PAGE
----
Moody’s reported this week the charge-off rate for credit cards rose 58 base points in August, showing Americans are still finding difficulty handling their credit card debt. The Moody’s Investors Service Credit Card Indices Report was consistent with seasonal patterns, meaning the results were along the lines of what most industry analysts expected.
“The relative improvement in card charge-offs is due to credit tightening, including lower credit limits and stricter underwriting standards,” stated Jeffrey Hibbs, Moody’s Analyst. “Charge-offs are expected to decline even further given the improvement in delinquency rates, which are often a harbinger of the future charge-off rate trend.”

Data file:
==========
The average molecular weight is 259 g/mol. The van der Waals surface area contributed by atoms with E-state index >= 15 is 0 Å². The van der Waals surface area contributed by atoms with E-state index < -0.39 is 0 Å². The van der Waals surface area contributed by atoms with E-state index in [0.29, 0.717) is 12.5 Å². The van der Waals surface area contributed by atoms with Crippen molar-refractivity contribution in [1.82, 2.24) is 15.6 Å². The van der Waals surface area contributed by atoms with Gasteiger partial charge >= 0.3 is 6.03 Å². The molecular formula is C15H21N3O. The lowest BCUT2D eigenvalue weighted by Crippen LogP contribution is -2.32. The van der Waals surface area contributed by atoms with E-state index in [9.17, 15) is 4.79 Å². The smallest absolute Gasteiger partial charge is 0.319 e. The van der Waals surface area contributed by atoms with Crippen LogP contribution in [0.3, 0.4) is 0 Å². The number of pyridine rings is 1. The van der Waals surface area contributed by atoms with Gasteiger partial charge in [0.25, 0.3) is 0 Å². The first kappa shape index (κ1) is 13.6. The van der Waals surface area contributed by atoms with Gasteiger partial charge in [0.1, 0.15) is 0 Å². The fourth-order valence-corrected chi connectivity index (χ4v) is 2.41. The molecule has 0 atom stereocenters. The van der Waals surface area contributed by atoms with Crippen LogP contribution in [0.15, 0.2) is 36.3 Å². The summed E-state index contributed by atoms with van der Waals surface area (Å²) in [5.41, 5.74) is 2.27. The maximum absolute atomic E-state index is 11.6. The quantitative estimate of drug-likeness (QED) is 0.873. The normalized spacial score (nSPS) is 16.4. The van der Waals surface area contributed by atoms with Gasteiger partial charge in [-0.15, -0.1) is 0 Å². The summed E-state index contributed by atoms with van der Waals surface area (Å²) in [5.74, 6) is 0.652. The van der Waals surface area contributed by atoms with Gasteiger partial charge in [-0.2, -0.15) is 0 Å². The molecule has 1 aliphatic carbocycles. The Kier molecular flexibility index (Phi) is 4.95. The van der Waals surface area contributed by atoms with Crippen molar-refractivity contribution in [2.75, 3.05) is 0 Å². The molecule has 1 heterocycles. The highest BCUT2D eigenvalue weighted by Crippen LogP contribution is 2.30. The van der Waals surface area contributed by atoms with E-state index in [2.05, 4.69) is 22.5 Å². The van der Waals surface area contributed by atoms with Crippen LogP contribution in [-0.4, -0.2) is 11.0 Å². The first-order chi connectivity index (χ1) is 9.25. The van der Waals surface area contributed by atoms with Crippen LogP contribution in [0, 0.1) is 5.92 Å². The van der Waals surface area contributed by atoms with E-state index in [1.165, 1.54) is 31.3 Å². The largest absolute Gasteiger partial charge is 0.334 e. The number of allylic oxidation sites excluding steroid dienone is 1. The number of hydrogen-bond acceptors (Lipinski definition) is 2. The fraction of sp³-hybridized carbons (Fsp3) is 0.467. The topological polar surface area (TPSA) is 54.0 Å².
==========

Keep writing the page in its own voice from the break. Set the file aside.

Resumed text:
The delinquency rate in August fell 23 base points, however, according to Moody’s. Delinquency rates are considered an indicator of future losses. The rate measures the number of consumers who are 30 days or later on credit card payments.
The early-stage delinquency rate, which accounts for loans between 30 and 59 days past due, fell two base points in August to 1.2 percent. Issuers write off delinquent accounts when they no longer expect the borrower to repay the debt. Consumers struggling with credit card debt can consider consolidation to reduce their monthly payments.